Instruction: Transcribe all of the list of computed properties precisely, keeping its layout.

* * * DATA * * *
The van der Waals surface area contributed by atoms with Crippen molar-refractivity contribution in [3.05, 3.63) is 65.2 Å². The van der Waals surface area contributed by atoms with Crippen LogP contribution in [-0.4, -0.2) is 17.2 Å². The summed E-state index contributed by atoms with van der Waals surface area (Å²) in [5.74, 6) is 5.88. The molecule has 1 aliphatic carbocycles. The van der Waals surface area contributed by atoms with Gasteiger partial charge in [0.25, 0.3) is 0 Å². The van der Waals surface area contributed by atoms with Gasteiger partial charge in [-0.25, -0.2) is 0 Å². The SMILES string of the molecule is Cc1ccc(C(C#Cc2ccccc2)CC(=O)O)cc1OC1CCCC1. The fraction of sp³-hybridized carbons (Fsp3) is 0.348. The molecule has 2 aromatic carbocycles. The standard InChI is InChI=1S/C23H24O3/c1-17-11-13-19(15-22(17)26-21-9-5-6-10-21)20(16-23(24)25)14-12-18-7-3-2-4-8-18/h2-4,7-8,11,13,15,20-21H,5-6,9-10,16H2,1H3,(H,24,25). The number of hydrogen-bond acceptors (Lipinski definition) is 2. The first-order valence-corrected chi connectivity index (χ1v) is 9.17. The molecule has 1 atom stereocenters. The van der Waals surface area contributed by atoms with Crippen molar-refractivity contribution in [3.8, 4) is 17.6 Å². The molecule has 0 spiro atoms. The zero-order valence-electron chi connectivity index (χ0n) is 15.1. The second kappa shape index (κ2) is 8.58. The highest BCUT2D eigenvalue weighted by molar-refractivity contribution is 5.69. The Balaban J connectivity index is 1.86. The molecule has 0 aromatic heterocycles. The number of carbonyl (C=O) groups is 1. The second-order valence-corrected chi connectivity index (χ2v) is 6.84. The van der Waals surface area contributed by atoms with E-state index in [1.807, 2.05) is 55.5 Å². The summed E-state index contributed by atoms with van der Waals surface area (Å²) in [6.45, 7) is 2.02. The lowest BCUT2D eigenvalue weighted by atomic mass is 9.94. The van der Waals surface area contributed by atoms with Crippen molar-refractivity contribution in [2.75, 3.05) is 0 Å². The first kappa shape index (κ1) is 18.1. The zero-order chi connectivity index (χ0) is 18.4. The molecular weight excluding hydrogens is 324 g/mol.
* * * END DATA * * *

The van der Waals surface area contributed by atoms with Crippen molar-refractivity contribution in [3.05, 3.63) is 65.2 Å². The van der Waals surface area contributed by atoms with Crippen LogP contribution in [-0.4, -0.2) is 17.2 Å². The summed E-state index contributed by atoms with van der Waals surface area (Å²) in [5.74, 6) is 5.88. The molecule has 1 aliphatic carbocycles. The van der Waals surface area contributed by atoms with Gasteiger partial charge in [0.25, 0.3) is 0 Å². The van der Waals surface area contributed by atoms with Gasteiger partial charge in [-0.25, -0.2) is 0 Å². The SMILES string of the molecule is Cc1ccc(C(C#Cc2ccccc2)CC(=O)O)cc1OC1CCCC1. The fraction of sp³-hybridized carbons (Fsp3) is 0.348. The molecule has 2 aromatic carbocycles. The standard InChI is InChI=1S/C23H24O3/c1-17-11-13-19(15-22(17)26-21-9-5-6-10-21)20(16-23(24)25)14-12-18-7-3-2-4-8-18/h2-4,7-8,11,13,15,20-21H,5-6,9-10,16H2,1H3,(H,24,25). The number of hydrogen-bond acceptors (Lipinski definition) is 2. The first-order valence-corrected chi connectivity index (χ1v) is 9.17. The molecule has 1 atom stereocenters. The van der Waals surface area contributed by atoms with Crippen molar-refractivity contribution in [3.8, 4) is 17.6 Å². The molecule has 0 spiro atoms. The zero-order valence-electron chi connectivity index (χ0n) is 15.1. The second kappa shape index (κ2) is 8.58. The highest BCUT2D eigenvalue weighted by molar-refractivity contribution is 5.69. The Balaban J connectivity index is 1.86. The molecule has 0 aromatic heterocycles. The number of carbonyl (C=O) groups is 1. The second-order valence-corrected chi connectivity index (χ2v) is 6.84. The van der Waals surface area contributed by atoms with E-state index in [1.807, 2.05) is 55.5 Å². The summed E-state index contributed by atoms with van der Waals surface area (Å²) in [6.45, 7) is 2.02. The lowest BCUT2D eigenvalue weighted by atomic mass is 9.94. The van der Waals surface area contributed by atoms with Crippen molar-refractivity contribution in [2.75, 3.05) is 0 Å². The first kappa shape index (κ1) is 18.1. The zero-order chi connectivity index (χ0) is 18.4. The molecular weight excluding hydrogens is 324 g/mol.